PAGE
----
Peaceweaver, by Rebecca Barnhouse (Random House, 2012, middle grade/YA, 336 pages)
At the end of The Coming of the Dragon, a retelling of the story of Beowulf, a new character was introduced --Hild, a high-ranking girl from a neighboring kingdom, sent to be the bride to the new king of the Geats, hopefully weaving peace as a consequence of her marriage. Even though Hild had very little page time indeed, she was an incredibly compelling character, and I know I'm not alone in putting down that book with a desperate need to find out more of her story.
Happily, the author obliged--Peaceweaver is Hild's story.
Hild was an honored member of her community. She was the new mead bearer the hall of her uncle, the King of Shylfings, secure in her position, and determined to use her influence to foster peace between all the various small kingdoms of her part of Dark Age northern Europe.
But then a few hours of playful sword practice with her younger cousin, the king's son, goes horribly wrong. Possessed by a supernatural force, Hild drives her sword into a visiting warrior from another kingdom--somehow she knew that he was about to murder her cousin. Now Hild is persona non grata, isolated in small cell, waiting for her fate to be decided by her uncle, and the poisonous, war-hungry bard who has his ear.
When emissaries of the Geats, Beowulf's people, come seeking peace, Hild is sent away with them, to be a Peaceweaver through marriage between the two kingdoms. But Hild knows that she is to become a living lie--her uncle has no intention of letting the peace last.
In the course of her journey to the kingdom of the Geats, Hild must decided who, and what, she will be. But she must also come to terms with the supernatural gift that seizes hold of her when there is danger...and there is danger aplenty on the road to her new home. For Grendal and his mother, of Beowulf fame, are not the only such monsters...
And then finally we get to see Rune (from The Coming of the Dragon). I, for one, loved him already....but will Hild????? And then after that, all too soon, the book ends....Now that we have the backstory for both Rune and Hild, please let there be a third book about the both of them!!!
Peaceweaver, like The Coming of the Dragon, is absolutely top notch historical fantasy. The fantastical elements (the monsters, the intervention of deities, Hild's strange gift) don't in the least make the book feel less plausible, less truly set in the dark ages of Europe; the world-building happens organically and convincingly, with lots of details woven into the story, and not just flat-out told. Rebecca Barnhouse has proven herself to be an author of historical fiction who I feel I can read with the relaxed confidence that comes from trusting that no nasty little anachronistic bits are going to kick me out of the story.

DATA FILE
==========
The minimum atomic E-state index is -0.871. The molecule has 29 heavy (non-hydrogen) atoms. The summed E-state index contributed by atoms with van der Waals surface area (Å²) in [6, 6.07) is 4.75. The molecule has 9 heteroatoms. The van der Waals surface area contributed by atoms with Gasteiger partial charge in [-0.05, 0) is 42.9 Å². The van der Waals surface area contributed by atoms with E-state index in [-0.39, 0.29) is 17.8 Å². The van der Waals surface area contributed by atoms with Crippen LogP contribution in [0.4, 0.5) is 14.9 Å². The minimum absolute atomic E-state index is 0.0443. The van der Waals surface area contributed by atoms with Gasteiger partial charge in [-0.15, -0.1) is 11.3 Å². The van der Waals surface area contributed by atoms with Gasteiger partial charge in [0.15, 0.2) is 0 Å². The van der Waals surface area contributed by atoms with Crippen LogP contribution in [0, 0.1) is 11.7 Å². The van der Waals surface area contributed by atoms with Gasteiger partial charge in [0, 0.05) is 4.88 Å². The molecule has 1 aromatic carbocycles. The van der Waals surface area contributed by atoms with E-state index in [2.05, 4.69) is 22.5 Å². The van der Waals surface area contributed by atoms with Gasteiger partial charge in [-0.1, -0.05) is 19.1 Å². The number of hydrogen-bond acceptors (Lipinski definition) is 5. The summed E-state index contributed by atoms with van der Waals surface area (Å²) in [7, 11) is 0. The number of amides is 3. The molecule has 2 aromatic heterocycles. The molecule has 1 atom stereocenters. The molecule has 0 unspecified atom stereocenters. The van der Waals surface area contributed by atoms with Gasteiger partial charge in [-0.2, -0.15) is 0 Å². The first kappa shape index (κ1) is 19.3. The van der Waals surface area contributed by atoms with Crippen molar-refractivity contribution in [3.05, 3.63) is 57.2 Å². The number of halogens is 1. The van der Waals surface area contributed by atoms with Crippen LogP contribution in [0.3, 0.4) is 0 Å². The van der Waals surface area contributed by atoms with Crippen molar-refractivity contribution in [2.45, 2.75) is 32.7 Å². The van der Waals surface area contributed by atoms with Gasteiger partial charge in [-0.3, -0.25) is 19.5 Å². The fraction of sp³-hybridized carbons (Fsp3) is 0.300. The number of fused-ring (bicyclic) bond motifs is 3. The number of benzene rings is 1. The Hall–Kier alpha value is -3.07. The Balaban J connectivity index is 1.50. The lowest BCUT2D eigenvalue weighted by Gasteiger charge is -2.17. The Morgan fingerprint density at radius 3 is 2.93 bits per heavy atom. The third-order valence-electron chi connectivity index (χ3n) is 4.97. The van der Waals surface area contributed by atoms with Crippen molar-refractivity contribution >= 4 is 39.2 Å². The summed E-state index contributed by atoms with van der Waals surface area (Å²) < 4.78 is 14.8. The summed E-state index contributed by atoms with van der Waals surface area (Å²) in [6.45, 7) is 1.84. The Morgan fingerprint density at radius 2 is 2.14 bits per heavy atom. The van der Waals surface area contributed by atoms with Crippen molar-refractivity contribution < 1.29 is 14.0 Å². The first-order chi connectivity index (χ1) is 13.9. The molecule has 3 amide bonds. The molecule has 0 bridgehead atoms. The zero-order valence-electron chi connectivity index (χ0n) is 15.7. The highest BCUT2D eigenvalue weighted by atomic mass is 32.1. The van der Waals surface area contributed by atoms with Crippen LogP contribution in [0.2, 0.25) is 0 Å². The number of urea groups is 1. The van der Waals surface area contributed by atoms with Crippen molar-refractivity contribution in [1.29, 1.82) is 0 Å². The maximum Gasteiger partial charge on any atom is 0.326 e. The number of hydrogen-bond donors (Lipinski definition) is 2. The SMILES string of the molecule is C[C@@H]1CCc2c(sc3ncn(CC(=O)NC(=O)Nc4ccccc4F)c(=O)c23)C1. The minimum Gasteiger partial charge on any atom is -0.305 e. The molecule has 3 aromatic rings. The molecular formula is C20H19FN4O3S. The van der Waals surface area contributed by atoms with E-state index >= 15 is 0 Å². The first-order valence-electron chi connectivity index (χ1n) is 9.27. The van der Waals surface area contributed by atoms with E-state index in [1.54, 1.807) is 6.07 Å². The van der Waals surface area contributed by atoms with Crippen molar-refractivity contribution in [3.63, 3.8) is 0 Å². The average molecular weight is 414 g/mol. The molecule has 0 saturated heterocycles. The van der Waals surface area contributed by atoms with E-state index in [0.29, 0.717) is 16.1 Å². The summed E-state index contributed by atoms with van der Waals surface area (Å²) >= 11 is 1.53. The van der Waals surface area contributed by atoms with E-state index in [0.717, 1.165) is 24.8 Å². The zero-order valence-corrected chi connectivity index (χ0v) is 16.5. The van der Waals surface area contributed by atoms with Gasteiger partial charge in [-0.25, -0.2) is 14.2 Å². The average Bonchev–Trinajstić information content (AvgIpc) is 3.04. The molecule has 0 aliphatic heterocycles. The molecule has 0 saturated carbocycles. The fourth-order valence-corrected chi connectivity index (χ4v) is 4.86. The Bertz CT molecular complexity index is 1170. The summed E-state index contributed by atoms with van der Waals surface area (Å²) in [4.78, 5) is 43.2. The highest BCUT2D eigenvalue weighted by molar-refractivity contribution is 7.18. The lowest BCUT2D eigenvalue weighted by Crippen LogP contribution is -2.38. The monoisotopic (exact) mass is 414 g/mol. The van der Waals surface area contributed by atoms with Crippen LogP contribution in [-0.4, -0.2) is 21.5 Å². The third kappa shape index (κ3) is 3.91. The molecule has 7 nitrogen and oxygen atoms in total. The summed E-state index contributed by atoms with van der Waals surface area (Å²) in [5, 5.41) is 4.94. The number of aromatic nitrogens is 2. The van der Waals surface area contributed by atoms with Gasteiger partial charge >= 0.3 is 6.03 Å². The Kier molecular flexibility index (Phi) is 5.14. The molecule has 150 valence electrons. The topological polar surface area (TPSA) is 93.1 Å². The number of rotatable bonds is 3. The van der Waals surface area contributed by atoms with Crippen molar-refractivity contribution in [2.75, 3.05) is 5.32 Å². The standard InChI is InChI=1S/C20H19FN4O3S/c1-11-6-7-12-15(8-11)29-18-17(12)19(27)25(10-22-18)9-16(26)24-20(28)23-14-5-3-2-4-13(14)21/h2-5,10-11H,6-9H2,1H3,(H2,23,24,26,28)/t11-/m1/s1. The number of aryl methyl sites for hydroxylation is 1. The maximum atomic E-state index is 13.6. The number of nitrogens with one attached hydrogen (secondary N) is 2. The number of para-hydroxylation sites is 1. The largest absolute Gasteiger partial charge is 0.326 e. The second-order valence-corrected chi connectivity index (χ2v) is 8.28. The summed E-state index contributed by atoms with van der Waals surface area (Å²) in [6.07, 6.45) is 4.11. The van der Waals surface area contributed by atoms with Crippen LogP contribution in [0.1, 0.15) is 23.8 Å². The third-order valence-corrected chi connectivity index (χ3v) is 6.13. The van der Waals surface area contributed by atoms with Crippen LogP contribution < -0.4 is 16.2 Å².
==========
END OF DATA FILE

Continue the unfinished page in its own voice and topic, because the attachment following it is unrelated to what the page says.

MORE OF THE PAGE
Hild is a most excellent character. From the beginning of the book, she is sympathetic, but she grows up during the course of events, become more thoughtful about her world and her place in it. For instance, she's forced to question somewhat her assumptions about the slavery that's part of her culture--and although she doesn't repudiate it on moral grounds, which would be ridiculously anachronistic, she does have a moment of truth in which she realizes that there is more to the lives of those who are enslaved than their service to their captors.
She's a strong character, in that she isn't afraid to act, but her abilities don't strain credulity--she knows how to use a sword (that scene on the cover really happens), but she's no Valkyrie. Likewise, she wants to do the right thing, but she's no holier than thou, unselfish martyr about it, and she also wants for things to work out nicely for herself!
Peaceweaver can perfectly well be read on its own, but since it includes spoilers for The Coming of the Dragon, that one really should be read first. That being said, I think Peaceweaver is the more statisfying of the two in its pacing and its plot...
Note on age of reader: Hild is 16, so "young adult," but there's nothing in her story that makes it unsuitable for young readers. I'd be happy to hand this to a ten year old (which I see the publisher thinks too!). There's a bit of violent death here and there, but not so violent as to be traumatic. The arc of the story--happy young person's life is disrupted, a journey must be made and a fate chosen--is more, to me, a "middle grade" story than a "young adult" one. But boy, do I ever want the young adult story of what happens next!
Here are other reviews, at The Book Smugglers, and at Random Musings of a Bilbiophile.
And here's an interview with Rebecca Barnhouse at The Enchanted Inkpot.
(disclaimer: review copy very gratefully (there might have been a squee) received from the publisher)